Don’t target MAS employees and blame unions — MTUC Sarawak
By Cynthia Blemin / The Edge Financial Daily | December 5, 2014 : 9:50 AM MYT
KUALA LUMPUR: The Malaysian Trades Union Congress (MTUC) Sarawak has weighed in on the new MAS Act, saying that the new law specifically targets Malaysian Airline System Bhd (MAS) employees as scapegoats for the series of mismanagement that led to the decline of the ailing carrier.
“It does not address issues of lopsided contracts and mismanagement head-on,” said its secretary Andrew Lo in a statement.
He cited the issues of overpriced “nasi lemak” and the million-dollar paintings in MAS corporate boardrooms as some of the more obvious examples of mismanagement that the national carrier had seen in recent years.
“Given the already stifling laws on trade unions and industrial relations, blaming unions and employees for the malaise just shows how incompetent the management and board of MAS had been. Until the issue of mismanagement is addressed head-on, any restructuring is unlikely to succeed,” he said.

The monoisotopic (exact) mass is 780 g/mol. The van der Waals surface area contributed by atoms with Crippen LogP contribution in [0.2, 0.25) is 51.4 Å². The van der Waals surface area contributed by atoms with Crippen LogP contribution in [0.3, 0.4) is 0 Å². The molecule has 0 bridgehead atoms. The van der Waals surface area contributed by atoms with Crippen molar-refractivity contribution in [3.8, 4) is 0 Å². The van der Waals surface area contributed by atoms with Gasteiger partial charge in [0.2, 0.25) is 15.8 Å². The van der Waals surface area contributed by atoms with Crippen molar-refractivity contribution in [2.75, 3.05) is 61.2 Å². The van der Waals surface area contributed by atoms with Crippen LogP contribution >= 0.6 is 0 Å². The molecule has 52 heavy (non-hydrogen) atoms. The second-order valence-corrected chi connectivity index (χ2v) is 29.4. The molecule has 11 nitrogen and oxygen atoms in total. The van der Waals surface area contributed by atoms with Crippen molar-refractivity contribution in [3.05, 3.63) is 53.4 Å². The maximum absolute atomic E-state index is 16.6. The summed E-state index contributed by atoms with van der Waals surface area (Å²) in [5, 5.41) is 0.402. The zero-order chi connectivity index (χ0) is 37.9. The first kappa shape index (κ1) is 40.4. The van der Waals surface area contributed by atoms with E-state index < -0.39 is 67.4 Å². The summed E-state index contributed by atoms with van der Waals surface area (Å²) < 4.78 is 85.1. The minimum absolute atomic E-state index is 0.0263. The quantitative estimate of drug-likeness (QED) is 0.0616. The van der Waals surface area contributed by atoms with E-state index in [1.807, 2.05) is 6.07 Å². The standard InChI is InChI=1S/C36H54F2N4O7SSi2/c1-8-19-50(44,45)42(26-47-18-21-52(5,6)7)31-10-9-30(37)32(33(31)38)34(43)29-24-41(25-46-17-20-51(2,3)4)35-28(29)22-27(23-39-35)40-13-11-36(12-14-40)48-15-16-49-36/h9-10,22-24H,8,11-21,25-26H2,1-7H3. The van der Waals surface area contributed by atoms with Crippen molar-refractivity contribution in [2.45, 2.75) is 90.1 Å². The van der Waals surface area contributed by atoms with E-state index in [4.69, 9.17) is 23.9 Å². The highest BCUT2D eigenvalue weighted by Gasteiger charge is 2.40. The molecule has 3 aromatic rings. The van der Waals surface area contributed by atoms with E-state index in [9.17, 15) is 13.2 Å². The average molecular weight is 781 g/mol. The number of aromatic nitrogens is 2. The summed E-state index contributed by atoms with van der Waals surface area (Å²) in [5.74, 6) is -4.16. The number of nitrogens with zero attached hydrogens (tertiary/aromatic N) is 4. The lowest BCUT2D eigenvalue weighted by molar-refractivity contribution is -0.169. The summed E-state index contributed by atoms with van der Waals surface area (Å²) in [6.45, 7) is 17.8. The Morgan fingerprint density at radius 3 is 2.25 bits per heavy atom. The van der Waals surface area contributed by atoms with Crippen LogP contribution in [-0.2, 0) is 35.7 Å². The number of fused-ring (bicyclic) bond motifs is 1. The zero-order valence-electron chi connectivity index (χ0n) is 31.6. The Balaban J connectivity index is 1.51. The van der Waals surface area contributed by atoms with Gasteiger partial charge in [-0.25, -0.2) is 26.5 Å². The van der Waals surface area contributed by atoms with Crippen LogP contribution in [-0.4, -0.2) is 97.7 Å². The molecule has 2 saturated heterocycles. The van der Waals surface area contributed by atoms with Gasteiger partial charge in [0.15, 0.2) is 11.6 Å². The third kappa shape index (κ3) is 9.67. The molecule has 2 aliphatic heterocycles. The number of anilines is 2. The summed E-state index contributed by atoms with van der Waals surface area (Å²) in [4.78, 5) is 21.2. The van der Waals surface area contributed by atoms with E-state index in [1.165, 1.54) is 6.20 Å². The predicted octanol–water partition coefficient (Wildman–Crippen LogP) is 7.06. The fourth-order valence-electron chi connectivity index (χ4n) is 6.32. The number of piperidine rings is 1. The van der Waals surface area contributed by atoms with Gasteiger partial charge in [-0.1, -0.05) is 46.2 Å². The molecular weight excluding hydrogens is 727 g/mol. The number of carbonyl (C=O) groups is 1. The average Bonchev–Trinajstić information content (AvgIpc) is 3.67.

Some 6,000 MAS employees are slated to be terminated in the restructuring of the entity but they are unlikely to be able to recover their retrenchment or termination benefits as MAS’ assets will be transferred to the new entity, Malaysian Airlines Bhd (MAB), he said.
“This is where it is most discriminatory and unfair as the act allows for liabilities due to other creditors including those lopsided contracts to be transferred to the new MAB. It is unacceptable to deny lower-ranked employees their basic and minimal rights.
“Worse, it will tear up the existing collective agreement that was agreed upon between the unions and MAS,” he said.
MTUC Sarawak recognises that tough choices and sacrifices have to be made by all.
“We must not forget that, during all these tribulations, MAS employees have been working long hours without any bonus for the past many years. Some even worked for up to 13 days without an off day,” he said.
This article first appeared in The Edge Financial Daily, on December 5, 2014.